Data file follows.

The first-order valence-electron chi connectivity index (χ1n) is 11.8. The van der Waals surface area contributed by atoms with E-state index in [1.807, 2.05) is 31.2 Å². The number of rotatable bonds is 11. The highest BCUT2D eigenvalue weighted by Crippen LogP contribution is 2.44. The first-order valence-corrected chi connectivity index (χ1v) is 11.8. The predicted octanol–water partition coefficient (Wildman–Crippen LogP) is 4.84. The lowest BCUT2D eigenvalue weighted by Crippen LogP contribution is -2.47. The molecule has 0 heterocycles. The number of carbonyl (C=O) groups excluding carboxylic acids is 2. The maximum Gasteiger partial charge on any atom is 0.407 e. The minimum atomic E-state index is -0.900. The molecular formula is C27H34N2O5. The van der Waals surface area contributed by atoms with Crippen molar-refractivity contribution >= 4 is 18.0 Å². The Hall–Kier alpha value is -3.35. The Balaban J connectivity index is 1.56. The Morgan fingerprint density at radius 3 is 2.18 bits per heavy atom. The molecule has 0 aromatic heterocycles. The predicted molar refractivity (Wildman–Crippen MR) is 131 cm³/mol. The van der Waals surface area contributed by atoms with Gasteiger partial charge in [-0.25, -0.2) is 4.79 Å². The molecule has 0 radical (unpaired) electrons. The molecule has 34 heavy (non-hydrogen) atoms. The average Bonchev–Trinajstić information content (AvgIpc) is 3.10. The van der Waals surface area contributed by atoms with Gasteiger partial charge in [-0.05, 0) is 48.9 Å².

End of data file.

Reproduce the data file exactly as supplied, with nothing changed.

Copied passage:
The first-order valence-electron chi connectivity index (χ1n) is 11.8. The van der Waals surface area contributed by atoms with E-state index in [1.807, 2.05) is 31.2 Å². The number of rotatable bonds is 11. The highest BCUT2D eigenvalue weighted by Crippen LogP contribution is 2.44. The first-order valence-corrected chi connectivity index (χ1v) is 11.8. The predicted octanol–water partition coefficient (Wildman–Crippen LogP) is 4.84. The lowest BCUT2D eigenvalue weighted by Crippen LogP contribution is -2.47. The molecule has 0 heterocycles. The number of carbonyl (C=O) groups excluding carboxylic acids is 2. The maximum Gasteiger partial charge on any atom is 0.407 e. The minimum atomic E-state index is -0.900. The molecular formula is C27H34N2O5. The van der Waals surface area contributed by atoms with Crippen molar-refractivity contribution >= 4 is 18.0 Å². The Hall–Kier alpha value is -3.35. The Balaban J connectivity index is 1.56. The Morgan fingerprint density at radius 3 is 2.18 bits per heavy atom. The molecule has 0 aromatic heterocycles. The predicted molar refractivity (Wildman–Crippen MR) is 131 cm³/mol. The van der Waals surface area contributed by atoms with Gasteiger partial charge in [-0.25, -0.2) is 4.79 Å². The molecule has 0 radical (unpaired) electrons. The molecule has 34 heavy (non-hydrogen) atoms. The average Bonchev–Trinajstić information content (AvgIpc) is 3.10. The van der Waals surface area contributed by atoms with Gasteiger partial charge in [-0.05, 0) is 48.9 Å².